C. The Natural Philosophy of the Hellenistic World

By Aristotle's time, the political world changes radically. Sweeping down out from Macedonia, Phillip conquers Greece. His son Alexander the Great (whom Aristotle had tutored) embarks on a series of military campaigns which create an enormous eastern empire from Macedonia and Greece to Afghanistan, to India and Egypt. 
Alexander the Great's empire at his death in 323 BCE  

Even though Alexander's empire fragments at his death, its various parts, headed by his generals, spread Greek philosophy and arts throughout the former empire where the Greek culture evolves in contact with the conquered civilizations. Because the Greek elements dominate, this is called the Hellenistic period. By 200 BCE, a new political power, Rome, had intervened in Greek affairs and by the time of Christ was boasting that the Mediterranean Sea was "Mare Nostrum." (our sea).  While Rome had conquered the Hellenistic areas politically and militarily, it is equally fair to say that the Hellenistic culture conquered the Roman empire intellectually and artistically. 


The Hellenistic Period

Many astronomical advances took place during the hellenistic period, mostly under the influence of astronomers at the Great Library of Alexandria, Egypt. 

Erathosthenes (273-192 BCE) was the second head of the Great Library. He was the first to propose a grid system  to locate places on the earth, although his system was not based on angular measurements but on distances. He was more successful in measuring the size of the earth; his angular measurement was correct to the minute of arc. Unfortunately the imprecision of distance units reduced the accuracy of the size calculation to some 15%.  He also calculated the angle between the ecliptic and the celestial equator. 

Aristarchus (310-230 BCE) first to try to figure out the relative distances from the earth to the sun and the moon; although logically correct, his available measurements were so crude that the results were useless; advocated a heliocentric Solar System with a rotating Earth and a motionless sphere of stars so far away that the revolution of the earth would not produce any parallax. This system was rejected by other astronomers for several reasons: 

    1. the Earth is unique and not part of the heavens. It is a large sphere of earth not a small point of light like the planets and the stars. Therefore it cannot be like other planets (as it would be if it went around the sun) 
    2. the earth is constantly changing, and nothing is perfect; the heavens are perfect and unchanging, and therefore the earth cannot be a heavenly object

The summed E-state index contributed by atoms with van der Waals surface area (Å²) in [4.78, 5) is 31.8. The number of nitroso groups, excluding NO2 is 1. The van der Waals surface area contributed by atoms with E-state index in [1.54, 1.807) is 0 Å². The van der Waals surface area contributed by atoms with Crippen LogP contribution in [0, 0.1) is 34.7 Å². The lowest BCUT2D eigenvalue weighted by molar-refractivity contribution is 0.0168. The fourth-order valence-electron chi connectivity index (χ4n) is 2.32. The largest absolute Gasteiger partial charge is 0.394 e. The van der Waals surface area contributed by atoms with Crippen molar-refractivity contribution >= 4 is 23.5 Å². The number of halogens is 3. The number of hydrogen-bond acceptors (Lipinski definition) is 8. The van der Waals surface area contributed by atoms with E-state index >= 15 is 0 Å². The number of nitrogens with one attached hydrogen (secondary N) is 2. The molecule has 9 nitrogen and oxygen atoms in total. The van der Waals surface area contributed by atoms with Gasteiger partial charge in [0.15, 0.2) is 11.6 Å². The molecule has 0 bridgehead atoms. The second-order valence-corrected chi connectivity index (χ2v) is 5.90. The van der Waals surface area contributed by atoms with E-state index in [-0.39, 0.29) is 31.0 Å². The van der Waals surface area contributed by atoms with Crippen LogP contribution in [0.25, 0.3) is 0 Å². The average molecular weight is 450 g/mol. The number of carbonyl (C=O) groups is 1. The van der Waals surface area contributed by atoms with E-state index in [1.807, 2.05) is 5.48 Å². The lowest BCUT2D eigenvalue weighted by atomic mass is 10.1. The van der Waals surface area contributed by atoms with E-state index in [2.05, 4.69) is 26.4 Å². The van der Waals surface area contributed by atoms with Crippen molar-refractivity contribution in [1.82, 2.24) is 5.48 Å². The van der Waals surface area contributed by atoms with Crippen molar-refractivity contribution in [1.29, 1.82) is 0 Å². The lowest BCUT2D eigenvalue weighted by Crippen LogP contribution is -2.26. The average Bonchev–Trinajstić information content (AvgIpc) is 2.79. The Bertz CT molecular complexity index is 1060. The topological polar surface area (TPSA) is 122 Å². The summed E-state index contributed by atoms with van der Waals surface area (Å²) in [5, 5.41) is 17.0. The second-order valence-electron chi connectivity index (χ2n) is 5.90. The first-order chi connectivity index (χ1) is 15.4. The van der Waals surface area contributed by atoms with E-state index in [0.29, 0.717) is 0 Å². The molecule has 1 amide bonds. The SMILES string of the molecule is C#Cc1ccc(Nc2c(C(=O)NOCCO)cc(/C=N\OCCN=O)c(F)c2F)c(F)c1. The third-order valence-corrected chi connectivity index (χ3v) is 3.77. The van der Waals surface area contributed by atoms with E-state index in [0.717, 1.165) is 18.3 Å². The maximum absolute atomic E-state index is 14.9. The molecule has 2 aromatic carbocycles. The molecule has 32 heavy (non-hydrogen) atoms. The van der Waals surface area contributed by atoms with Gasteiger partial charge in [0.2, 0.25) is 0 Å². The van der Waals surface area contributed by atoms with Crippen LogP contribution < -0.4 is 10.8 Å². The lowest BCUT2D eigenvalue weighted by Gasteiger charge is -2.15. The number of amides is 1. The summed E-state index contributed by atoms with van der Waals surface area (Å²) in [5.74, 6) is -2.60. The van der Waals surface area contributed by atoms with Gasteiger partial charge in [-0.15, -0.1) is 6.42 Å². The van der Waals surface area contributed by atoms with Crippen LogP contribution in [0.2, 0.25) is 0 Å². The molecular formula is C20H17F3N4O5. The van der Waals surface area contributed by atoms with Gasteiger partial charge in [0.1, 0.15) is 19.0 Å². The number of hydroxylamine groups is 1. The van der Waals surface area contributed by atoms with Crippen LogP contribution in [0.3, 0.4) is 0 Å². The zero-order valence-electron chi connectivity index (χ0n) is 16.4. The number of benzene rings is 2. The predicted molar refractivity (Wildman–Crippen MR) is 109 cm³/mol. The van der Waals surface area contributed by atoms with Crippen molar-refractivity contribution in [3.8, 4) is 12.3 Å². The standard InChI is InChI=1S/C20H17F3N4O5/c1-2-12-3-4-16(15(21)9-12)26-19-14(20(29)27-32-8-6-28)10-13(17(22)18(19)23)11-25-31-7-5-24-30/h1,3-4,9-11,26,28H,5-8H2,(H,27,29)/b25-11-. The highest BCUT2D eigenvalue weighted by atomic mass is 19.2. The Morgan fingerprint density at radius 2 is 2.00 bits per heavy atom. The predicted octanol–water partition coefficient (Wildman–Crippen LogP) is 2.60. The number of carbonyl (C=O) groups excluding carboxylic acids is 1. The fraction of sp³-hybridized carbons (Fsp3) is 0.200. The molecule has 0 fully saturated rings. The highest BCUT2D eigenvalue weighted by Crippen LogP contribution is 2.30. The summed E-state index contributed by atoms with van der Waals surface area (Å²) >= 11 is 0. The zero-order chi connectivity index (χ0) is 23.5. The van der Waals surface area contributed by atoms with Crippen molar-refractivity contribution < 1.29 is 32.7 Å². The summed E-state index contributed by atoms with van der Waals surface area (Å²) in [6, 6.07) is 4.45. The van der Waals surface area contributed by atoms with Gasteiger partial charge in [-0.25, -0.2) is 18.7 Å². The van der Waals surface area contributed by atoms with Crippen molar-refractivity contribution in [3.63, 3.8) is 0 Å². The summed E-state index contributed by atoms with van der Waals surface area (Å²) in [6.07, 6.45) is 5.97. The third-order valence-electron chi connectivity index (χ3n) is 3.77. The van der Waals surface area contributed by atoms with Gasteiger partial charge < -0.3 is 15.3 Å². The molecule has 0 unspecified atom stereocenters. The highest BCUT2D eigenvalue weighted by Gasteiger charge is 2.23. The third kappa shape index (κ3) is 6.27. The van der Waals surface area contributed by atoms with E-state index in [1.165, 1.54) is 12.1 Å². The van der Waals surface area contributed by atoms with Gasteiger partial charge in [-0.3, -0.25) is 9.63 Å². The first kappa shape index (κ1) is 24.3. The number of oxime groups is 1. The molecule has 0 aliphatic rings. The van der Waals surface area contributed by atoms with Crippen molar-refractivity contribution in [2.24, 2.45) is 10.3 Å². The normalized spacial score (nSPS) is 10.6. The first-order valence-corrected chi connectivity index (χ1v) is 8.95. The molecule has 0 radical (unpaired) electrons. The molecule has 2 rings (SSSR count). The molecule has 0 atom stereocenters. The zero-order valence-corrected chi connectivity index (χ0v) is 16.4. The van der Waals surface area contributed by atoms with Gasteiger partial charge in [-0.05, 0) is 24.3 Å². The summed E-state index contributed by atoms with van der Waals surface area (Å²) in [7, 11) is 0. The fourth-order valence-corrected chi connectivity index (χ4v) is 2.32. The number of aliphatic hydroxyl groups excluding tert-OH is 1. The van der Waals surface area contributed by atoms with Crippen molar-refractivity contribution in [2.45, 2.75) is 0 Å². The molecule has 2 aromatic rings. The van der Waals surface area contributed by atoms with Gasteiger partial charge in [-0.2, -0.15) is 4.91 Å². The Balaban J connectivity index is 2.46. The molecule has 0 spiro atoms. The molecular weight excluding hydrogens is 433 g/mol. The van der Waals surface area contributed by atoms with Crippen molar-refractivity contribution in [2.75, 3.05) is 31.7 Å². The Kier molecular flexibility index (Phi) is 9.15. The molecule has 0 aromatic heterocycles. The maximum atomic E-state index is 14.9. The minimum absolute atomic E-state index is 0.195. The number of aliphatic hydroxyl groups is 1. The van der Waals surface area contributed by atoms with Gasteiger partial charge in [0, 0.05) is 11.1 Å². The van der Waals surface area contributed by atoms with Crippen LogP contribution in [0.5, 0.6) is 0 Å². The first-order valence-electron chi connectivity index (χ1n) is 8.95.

3. The notion of a moving earth contradicts the senses. Nothing gets blown off the earth as should happen if the earth were moving through aether. Nor can the earth be rotating. or the centrifugal force would throw objects off the earth. 
It is this same model, refined and quantified,  that was promoted by Copernicus (who knew Aristarchus' work) some 1800 years later.  

One of the greatest of these astronomers was Hipparchus (ca. 150 BCE) who produced new star maps and the first western star catalogue of some 800 stars which he classified by a brightness scale essentially still used today), improved calculations of solar and lunar distances to the earth, invented a new sighting instrument and (re)discovered precession. Realizing the limitations of Aristotle's model of the universe, he postulated epicycles and eccentrics to allow for retrograde motion and changes in brightness. He was also the first to locate places (such as cities) by their latitude and longitude.  Perhaps his greatest legacy was introducing the notion of exact, quantitative prediction and that prediction must match observation.  

Unquestionably, the most famous hellenistic astronomer was Ptolemy. Born in Egypt, residing in Alexandria in the second century C.E., he had at his disposal all the knowledge that was stored in its famous library. Elaborating on Aristotle's geocentric system, and on Hipparchus' epicycles and eccentrics, Ptolemy produced the most mathematically (geometrically) sophisticated system of all antiquity The non-moving earth sat at the center of concentric spheres which carried a planet (directly or indirectly) or stars. To account for planetary retrograde motion and variations in brightness because of distance, some planets actually were carried on smaller circles (epicycles) which in turn were carried on the larger spheres (deferents). To account for the actual motion some were carried on secondary epicycles superimposed on main epicycles. Because this system described the observed motions of the objects in the sky quite well, it would last for nearly 1500 years.